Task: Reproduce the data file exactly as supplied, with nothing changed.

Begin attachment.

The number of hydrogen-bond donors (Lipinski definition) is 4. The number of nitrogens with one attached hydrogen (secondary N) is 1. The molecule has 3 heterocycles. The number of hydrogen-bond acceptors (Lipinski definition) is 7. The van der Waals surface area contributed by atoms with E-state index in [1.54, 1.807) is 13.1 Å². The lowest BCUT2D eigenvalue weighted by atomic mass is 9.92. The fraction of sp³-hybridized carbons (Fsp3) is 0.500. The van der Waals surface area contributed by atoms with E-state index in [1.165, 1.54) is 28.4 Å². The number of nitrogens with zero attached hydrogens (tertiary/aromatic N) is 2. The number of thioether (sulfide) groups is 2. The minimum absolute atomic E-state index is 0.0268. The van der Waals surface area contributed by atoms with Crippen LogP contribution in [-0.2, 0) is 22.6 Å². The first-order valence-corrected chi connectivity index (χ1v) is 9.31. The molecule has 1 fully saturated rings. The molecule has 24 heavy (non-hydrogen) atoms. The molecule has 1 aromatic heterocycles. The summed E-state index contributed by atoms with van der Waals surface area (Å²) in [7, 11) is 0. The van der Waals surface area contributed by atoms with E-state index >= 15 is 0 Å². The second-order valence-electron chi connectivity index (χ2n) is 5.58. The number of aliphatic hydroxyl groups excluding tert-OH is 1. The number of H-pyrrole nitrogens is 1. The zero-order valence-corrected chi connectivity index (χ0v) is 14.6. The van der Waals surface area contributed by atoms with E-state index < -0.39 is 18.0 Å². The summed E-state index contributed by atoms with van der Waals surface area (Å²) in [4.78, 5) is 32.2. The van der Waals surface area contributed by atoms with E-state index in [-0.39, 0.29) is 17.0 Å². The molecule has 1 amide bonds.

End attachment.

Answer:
The number of hydrogen-bond donors (Lipinski definition) is 4. The number of nitrogens with one attached hydrogen (secondary N) is 1. The molecule has 3 heterocycles. The number of hydrogen-bond acceptors (Lipinski definition) is 7. The van der Waals surface area contributed by atoms with E-state index in [1.54, 1.807) is 13.1 Å². The lowest BCUT2D eigenvalue weighted by atomic mass is 9.92. The fraction of sp³-hybridized carbons (Fsp3) is 0.500. The van der Waals surface area contributed by atoms with E-state index in [1.165, 1.54) is 28.4 Å². The number of nitrogens with zero attached hydrogens (tertiary/aromatic N) is 2. The number of thioether (sulfide) groups is 2. The minimum absolute atomic E-state index is 0.0268. The van der Waals surface area contributed by atoms with Crippen LogP contribution in [-0.2, 0) is 22.6 Å². The first-order valence-corrected chi connectivity index (χ1v) is 9.31. The molecule has 1 fully saturated rings. The molecule has 24 heavy (non-hydrogen) atoms. The molecule has 1 aromatic heterocycles. The summed E-state index contributed by atoms with van der Waals surface area (Å²) in [7, 11) is 0. The van der Waals surface area contributed by atoms with E-state index >= 15 is 0 Å². The second-order valence-electron chi connectivity index (χ2n) is 5.58. The number of aliphatic hydroxyl groups excluding tert-OH is 1. The number of H-pyrrole nitrogens is 1. The zero-order valence-corrected chi connectivity index (χ0v) is 14.6. The van der Waals surface area contributed by atoms with E-state index < -0.39 is 18.0 Å². The summed E-state index contributed by atoms with van der Waals surface area (Å²) in [4.78, 5) is 32.2. The van der Waals surface area contributed by atoms with E-state index in [-0.39, 0.29) is 17.0 Å². The molecule has 1 amide bonds.